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Whether or not they’re looking for news on their Facebook (NASDAQ:FB) newsfeed, about one in three U.S. adults end up getting some of their news from the social media site, according to a new study by Pew Research Center in collaboration with the Knight Foundation.
“I believe Facebook is a good way to find out news without actually looking for it,” wrote one survey respondent.
Almost half of all adult Facebook users said that they “never” get news on the social network, which amounts to 30 percent of the adult U.S. population.
Most of those who find news on Facebook are not actively seeking it, according to the study data. Rather, some 78 percent of those who got news from their newsfeeds said that it happened inadvertently -- they were on Facebook for another reason, and a news tidbit just happened to be featured in their newsfeed. Only 22 percent of Facebook news consumers said they were actively looking for news on their newsfeeds.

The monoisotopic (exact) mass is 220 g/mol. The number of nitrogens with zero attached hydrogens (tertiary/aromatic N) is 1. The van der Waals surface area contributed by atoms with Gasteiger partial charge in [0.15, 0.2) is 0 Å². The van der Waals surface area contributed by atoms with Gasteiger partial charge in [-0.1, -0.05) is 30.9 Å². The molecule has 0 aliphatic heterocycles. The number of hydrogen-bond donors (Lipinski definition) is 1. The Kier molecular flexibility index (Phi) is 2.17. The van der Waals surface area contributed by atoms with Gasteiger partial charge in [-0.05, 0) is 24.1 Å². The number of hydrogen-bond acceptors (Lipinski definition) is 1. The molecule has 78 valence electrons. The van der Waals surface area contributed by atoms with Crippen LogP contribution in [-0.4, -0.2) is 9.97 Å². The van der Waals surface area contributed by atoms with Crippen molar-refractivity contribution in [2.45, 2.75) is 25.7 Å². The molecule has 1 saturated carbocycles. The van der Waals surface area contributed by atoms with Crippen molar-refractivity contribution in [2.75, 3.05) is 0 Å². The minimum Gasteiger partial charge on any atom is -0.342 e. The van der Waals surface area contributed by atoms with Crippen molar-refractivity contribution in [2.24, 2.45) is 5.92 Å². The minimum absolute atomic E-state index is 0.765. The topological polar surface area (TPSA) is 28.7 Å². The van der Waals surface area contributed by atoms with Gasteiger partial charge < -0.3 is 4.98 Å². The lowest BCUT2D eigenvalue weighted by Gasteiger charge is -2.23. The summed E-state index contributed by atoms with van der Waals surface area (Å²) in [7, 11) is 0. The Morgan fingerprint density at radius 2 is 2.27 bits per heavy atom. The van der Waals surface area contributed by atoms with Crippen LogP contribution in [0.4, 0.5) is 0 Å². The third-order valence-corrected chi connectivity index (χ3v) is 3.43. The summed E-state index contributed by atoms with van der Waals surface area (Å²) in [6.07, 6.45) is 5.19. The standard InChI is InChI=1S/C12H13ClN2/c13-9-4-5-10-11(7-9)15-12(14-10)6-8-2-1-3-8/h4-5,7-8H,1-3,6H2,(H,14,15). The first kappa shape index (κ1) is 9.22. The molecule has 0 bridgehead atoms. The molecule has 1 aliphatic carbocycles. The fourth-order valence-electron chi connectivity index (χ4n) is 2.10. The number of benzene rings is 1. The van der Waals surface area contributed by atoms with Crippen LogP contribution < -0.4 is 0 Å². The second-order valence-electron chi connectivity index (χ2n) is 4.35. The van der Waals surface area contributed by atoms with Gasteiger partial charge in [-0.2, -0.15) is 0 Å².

Those who consume news on Facebook tend to be younger. A much larger proportion of Facebook users aged 18-29 consume news on Facebook than those who are older. This same age group is much less likely to be engaged with news on other platforms.
“If it wasn’t for Facebook news,” wrote a survey respondent who was a part of the Pew study, “I’d probably never really know what’s going on in the world because I don’t have time to keep up with the news on a bunch of different locations.”
The study also found that news consumption on Facebook did not replace other news-consumption activities.
Here’s an infographic by ibtimes with more insights from the study’s findings:
Facebook newsfeed image by : digitalinformationworld